Let’s see how far we can get in building generalization without the use of concentration inequalities. This means that we will be controlling the expected value ${\mathbb{E}}_n \left( \sup_{f\in{\mathcal{F}}} \hat{\mathbb{E}}f - {\mathbb{E}}f \right) = {\mathbb{E}}_n\left( \sup_{f\in {\mathcal{F}}} n^{-1} \sum_i f(Z_i) - {\mathbb{E}}(f(Z)) \right).$ Part $$2$$ of this analysis will invoke concentration to replace the expectation with a high probability bound.

The heart of symmetrization is to replace $${\mathbb{E}}f$$ with $${\mathbb{E}}_n' f$$ over a second sample $$(Z_i',\ldots,Z_n')$$. In particular, define \begin{aligned} (Z_1',\ldots,Z_n') &\quad\text{second sample}; \\ {\mathbb{E}}_n' &\quad\text{expectation over i.i.d. (Z_1',\ldots,Z_n')}; \\ \hat {\mathbb{E}}' f = \hat {\mathbb{E}}'(f) = n^{-1} \sum_i f(Z_i') &\quad\text{shorthand}. \end{aligned} Directly, $${\mathbb{E}}f = {\mathbb{E}}_n' \hat{\mathbb{E}}' f$$, thus ${\mathbb{E}}_n\left( \sup_{f \in {\mathcal{F}}} {\mathbb{E}}f - \hat {\mathbb{E}}f \right) = {\mathbb{E}}_n\left( \sup_{f \in {\mathcal{F}}} {\mathbb{E}}'_n \hat {\mathbb{E}}' f - \hat {\mathbb{E}}f \right) \leq {\mathbb{E}}_n{\mathbb{E}}_n'\left( \sup_{f \in {\mathcal{F}}} \hat {\mathbb{E}}' f - \hat {\mathbb{E}}f \right).$ (Putting the supremum inside the expectation only increases things; can be checked by choosing $$\epsilon > 0$$ and an $$f_\epsilon$$ near the supremum.)

The next piece is the magical part of the argument. For any fixed vector $$\sigma \in \{-1,+1\}^n$$, ${\mathbb{E}}_n{\mathbb{E}}_n'\left( \sup_{f \in {\mathcal{F}}} \hat {\mathbb{E}}' f - \hat {\mathbb{E}}f \right) = {\mathbb{E}}_n{\mathbb{E}}_n'\left( \sup_{f \in {\mathcal{F}}} n^{-1} \sum_i (f(Z_i) - f(Z_i')) \right) = {\mathbb{E}}_n{\mathbb{E}}_n'\left( \sup_{f \in {\mathcal{F}}} n^{-1} \sum_i \sigma_i (f(Z_i) - f(Z_i')) \right);$ this follows because the distribution on $$(Z_1,\ldots,Z_i,\ldots,Z_n,Z_1',\ldots,Z_i',\ldots,Z_n')$$ and $$(Z_1,\ldots,Z_i',\ldots,Z_n,Z_1',\ldots,Z_i,\ldots,Z_n')$$ are the same, and the same argument holds for an arbitrary number of swaps. Said another way, we can swap data points between two random samples without changing anything. For a more explicit argument see the Shai-Shai book [ future matus: explicit ref ]. [ future matus: notatoin $$Z_{-i}$$ instead of $$Z_i'$$ let’s me look at $$Z_{\sigma i}$$ ?. ] [ maybe also discuss it as a permutation of two data sets, and $$\sigma$$ being a generator for that group? I discussed it from an angle like this in class. ]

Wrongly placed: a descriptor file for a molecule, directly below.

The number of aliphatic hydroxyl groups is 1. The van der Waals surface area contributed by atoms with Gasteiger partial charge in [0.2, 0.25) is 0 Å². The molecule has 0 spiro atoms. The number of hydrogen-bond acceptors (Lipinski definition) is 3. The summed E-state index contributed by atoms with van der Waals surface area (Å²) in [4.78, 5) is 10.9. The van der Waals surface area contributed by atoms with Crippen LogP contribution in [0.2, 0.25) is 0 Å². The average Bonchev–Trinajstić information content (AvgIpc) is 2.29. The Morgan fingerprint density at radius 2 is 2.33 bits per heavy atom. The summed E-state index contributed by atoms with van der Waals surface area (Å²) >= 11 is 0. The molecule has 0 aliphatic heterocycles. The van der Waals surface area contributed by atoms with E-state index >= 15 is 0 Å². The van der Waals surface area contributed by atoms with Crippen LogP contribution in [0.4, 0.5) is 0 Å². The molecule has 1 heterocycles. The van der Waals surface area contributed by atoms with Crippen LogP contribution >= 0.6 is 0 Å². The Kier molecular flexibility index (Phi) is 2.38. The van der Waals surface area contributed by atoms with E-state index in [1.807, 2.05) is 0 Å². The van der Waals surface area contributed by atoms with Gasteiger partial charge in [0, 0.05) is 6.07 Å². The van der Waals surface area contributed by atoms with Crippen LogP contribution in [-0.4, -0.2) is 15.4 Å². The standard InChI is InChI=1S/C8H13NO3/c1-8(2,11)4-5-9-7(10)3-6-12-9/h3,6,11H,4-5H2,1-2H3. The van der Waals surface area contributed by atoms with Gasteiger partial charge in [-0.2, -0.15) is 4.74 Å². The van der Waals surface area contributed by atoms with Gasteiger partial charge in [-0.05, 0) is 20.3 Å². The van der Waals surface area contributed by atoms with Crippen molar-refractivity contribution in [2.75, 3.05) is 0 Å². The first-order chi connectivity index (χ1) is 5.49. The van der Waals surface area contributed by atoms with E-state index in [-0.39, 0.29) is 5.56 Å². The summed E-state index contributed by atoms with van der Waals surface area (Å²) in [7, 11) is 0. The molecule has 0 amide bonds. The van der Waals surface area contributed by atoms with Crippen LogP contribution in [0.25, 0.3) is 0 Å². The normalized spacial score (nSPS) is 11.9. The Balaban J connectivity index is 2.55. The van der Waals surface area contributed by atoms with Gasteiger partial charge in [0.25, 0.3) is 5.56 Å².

Since this holds for any fixed $$\sigma\in\{-1,+1\}$$, it holds in expectation over $$\sigma$$ drawn from $$n$$ Rademacher random variables, meaning $$\sigma \in \{-1,+1\}^n$$ where $${\text{Pr}}[\sigma_i = +1] = {\text{Pr}}[\sigma_i = -1] = 1/2$$, independently for each coordinate. Thus \begin{aligned} {\mathbb{E}}_n{\mathbb{E}}_n'\left( \sup_{f \in {\mathcal{F}}} \hat {\mathbb{E}}' f - \hat {\mathbb{E}}f \right) &= {\mathbb{E}}_\sigma{\mathbb{E}}_n{\mathbb{E}}_n'\left( \sup_{f \in {\mathcal{F}}} \hat {\mathbb{E}}' f - \hat {\mathbb{E}}f \right) = {\mathbb{E}}_\sigma {\mathbb{E}}_n{\mathbb{E}}_n' \left( \sup_{f\in {\mathcal{F}}} n^{-1} \sum_i \sigma_i(f(Z_i) - f(Z_i')) \right). \end{aligned} By properties of suprema and linearity of expectation, we can split this expression, giving \begin{aligned} {\mathbb{E}}_\sigma {\mathbb{E}}_n {\mathbb{E}}_n' \left( \sup_{f\in {\mathcal{F}}} n^{-1} \sum_i \sigma_i(f(Z_i) - f(Z_i')) \right) &\leq {\mathbb{E}}_\sigma {\mathbb{E}}_n{\mathbb{E}}_n' \left( \sup_{f\in {\mathcal{F}}} \sup_{f'\in {\mathcal{F}}}n^{-1} \sum_i \sigma_i(f(Z_i) - f'(Z_i')) \right) \\ &= 2 {\mathbb{E}}_\sigma {\mathbb{E}}_n \left( \sup_{f\in {\mathcal{F}}} n^{-1} \sum_i \sigma_if(Z_i) \right). \end{aligned}